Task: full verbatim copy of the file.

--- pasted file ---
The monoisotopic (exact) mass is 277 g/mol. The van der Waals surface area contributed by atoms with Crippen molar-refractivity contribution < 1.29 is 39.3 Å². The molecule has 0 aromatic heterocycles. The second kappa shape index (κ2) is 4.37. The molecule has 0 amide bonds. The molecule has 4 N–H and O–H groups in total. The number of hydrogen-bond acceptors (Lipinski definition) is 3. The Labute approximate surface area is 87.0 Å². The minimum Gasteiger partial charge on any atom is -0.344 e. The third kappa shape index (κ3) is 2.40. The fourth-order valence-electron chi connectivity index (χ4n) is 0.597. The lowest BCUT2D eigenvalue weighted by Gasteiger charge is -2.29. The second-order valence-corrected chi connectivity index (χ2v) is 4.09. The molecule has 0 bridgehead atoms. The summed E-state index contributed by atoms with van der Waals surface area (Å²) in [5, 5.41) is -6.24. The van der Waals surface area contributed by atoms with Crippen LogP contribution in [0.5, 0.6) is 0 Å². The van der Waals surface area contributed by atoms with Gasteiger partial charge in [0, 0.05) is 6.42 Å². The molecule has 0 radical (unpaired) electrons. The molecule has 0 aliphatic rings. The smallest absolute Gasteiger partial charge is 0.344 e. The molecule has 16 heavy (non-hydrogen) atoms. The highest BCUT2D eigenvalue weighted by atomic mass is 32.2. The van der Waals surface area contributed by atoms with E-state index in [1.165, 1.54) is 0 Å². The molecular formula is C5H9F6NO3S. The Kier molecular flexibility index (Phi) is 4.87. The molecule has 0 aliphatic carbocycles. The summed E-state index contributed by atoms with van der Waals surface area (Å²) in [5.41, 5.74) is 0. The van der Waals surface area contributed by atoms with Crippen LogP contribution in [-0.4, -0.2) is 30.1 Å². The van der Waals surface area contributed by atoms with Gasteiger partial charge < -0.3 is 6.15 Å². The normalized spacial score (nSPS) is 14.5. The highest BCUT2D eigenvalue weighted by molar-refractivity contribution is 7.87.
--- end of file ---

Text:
The monoisotopic (exact) mass is 277 g/mol. The van der Waals surface area contributed by atoms with Crippen molar-refractivity contribution < 1.29 is 39.3 Å². The molecule has 0 aromatic heterocycles. The second kappa shape index (κ2) is 4.37. The molecule has 0 amide bonds. The molecule has 4 N–H and O–H groups in total. The number of hydrogen-bond acceptors (Lipinski definition) is 3. The Labute approximate surface area is 87.0 Å². The minimum Gasteiger partial charge on any atom is -0.344 e. The third kappa shape index (κ3) is 2.40. The fourth-order valence-electron chi connectivity index (χ4n) is 0.597. The lowest BCUT2D eigenvalue weighted by Gasteiger charge is -2.29. The second-order valence-corrected chi connectivity index (χ2v) is 4.09. The molecule has 0 bridgehead atoms. The summed E-state index contributed by atoms with van der Waals surface area (Å²) in [5, 5.41) is -6.24. The van der Waals surface area contributed by atoms with Crippen LogP contribution in [0.5, 0.6) is 0 Å². The van der Waals surface area contributed by atoms with Gasteiger partial charge in [0, 0.05) is 6.42 Å². The molecule has 0 radical (unpaired) electrons. The molecule has 0 aliphatic rings. The smallest absolute Gasteiger partial charge is 0.344 e. The molecule has 16 heavy (non-hydrogen) atoms. The highest BCUT2D eigenvalue weighted by atomic mass is 32.2. The van der Waals surface area contributed by atoms with E-state index in [1.165, 1.54) is 0 Å². The molecular formula is C5H9F6NO3S. The Kier molecular flexibility index (Phi) is 4.87. The molecule has 0 aliphatic carbocycles. The summed E-state index contributed by atoms with van der Waals surface area (Å²) in [5.41, 5.74) is 0. The van der Waals surface area contributed by atoms with Crippen LogP contribution in [-0.4, -0.2) is 30.1 Å². The van der Waals surface area contributed by atoms with Gasteiger partial charge < -0.3 is 6.15 Å². The normalized spacial score (nSPS) is 14.5. The highest BCUT2D eigenvalue weighted by molar-refractivity contribution is 7.87.